Media Release: 23 November 2009
By studying blood samples from patients recovering from bone marrow transplants, Australian scientists have been able to extract information that could help us fight certain cancers and autoimmune diseases.
B cells, the immune cells that produce antibodies, start their development in the bone marrow and complete it in peripheral blood and tissues. The developmental process in humans can be easily studied in people who have had their bone marrow destroyed and then reconstituted from donors, because clinical samples are collected at defined periods of time following the transplant.
PhD student Santi Suryani and Dr Stuart Tangye from the Garvan Institute of Medical Research have identified an important checkpoint in the development process, where the body gets rid of rogue B cells which see ‘self’ as the enemy and so allow the body to attack itself – as in autoimmune diseases such as lupus.
Their findings, which describe a ‘molecular signature’, or fingerprint, for B cells at this crucial stage of development are now online in the international journal Blood.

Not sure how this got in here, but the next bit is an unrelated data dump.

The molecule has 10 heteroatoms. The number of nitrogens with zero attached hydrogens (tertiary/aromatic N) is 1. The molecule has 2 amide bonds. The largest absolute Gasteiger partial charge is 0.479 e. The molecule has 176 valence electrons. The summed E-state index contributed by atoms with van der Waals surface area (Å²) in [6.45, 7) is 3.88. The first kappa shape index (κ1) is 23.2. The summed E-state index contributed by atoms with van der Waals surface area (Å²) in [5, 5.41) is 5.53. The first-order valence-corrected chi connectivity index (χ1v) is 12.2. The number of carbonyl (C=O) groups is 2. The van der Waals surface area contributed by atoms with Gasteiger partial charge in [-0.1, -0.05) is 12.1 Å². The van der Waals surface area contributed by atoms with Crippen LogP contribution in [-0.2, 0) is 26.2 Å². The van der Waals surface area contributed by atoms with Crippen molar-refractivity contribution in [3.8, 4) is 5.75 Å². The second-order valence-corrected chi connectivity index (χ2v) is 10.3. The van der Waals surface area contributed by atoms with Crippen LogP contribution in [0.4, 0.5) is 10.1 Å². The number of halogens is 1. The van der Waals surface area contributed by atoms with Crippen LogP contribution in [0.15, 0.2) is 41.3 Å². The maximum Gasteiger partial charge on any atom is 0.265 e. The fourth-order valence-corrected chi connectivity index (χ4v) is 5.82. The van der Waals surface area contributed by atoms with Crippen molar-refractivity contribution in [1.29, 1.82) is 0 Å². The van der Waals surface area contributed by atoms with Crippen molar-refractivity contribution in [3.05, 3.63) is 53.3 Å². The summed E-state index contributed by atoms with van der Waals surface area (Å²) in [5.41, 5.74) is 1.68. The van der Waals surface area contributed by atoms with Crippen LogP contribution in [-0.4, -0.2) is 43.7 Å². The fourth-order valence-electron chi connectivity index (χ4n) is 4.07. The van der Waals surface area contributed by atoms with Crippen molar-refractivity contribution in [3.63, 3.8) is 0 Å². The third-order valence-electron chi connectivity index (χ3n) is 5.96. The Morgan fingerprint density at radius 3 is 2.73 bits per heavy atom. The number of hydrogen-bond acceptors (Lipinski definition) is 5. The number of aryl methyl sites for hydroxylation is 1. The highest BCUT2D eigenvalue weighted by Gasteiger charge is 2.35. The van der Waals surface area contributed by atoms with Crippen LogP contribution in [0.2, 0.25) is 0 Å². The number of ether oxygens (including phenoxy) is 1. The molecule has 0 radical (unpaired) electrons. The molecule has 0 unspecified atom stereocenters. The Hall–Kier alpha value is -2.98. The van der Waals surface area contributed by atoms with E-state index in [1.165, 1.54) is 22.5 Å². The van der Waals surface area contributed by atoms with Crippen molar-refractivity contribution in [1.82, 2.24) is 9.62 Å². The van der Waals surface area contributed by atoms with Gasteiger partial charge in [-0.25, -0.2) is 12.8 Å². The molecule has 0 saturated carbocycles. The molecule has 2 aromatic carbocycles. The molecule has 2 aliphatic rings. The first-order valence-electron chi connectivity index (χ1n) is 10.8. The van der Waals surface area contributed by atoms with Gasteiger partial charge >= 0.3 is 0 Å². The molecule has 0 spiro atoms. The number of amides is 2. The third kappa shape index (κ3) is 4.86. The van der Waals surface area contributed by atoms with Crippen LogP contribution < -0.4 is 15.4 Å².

“By identifying exactly where B cells are in their stage of development, you can better understand and target specific B cell diseases” said Dr Tangye.
“Acute Lymphoblastic Leukemia, for instance, may be a malignancy of the B cell subset we’ve described. As we now know what the normal counterpart of the diseased B cell looks like, we are in a position to learn more about that type of leukemia.”
“In the case of lupus, an autoimmune disease where antibodies are produced that recognise self DNA, there seems to be a problem getting rid of the self-reactive B cells - at this point of the development process.”
“We will get to the stage where we know which genes are expressed in populations of cells at every phase of B cell development, allowing us to catalogue the subsets of cells.”
This knowledge should help us identify more specific therapeutic targets that will improve the treatment of diseases resulting from self-reactive or malignant B cells.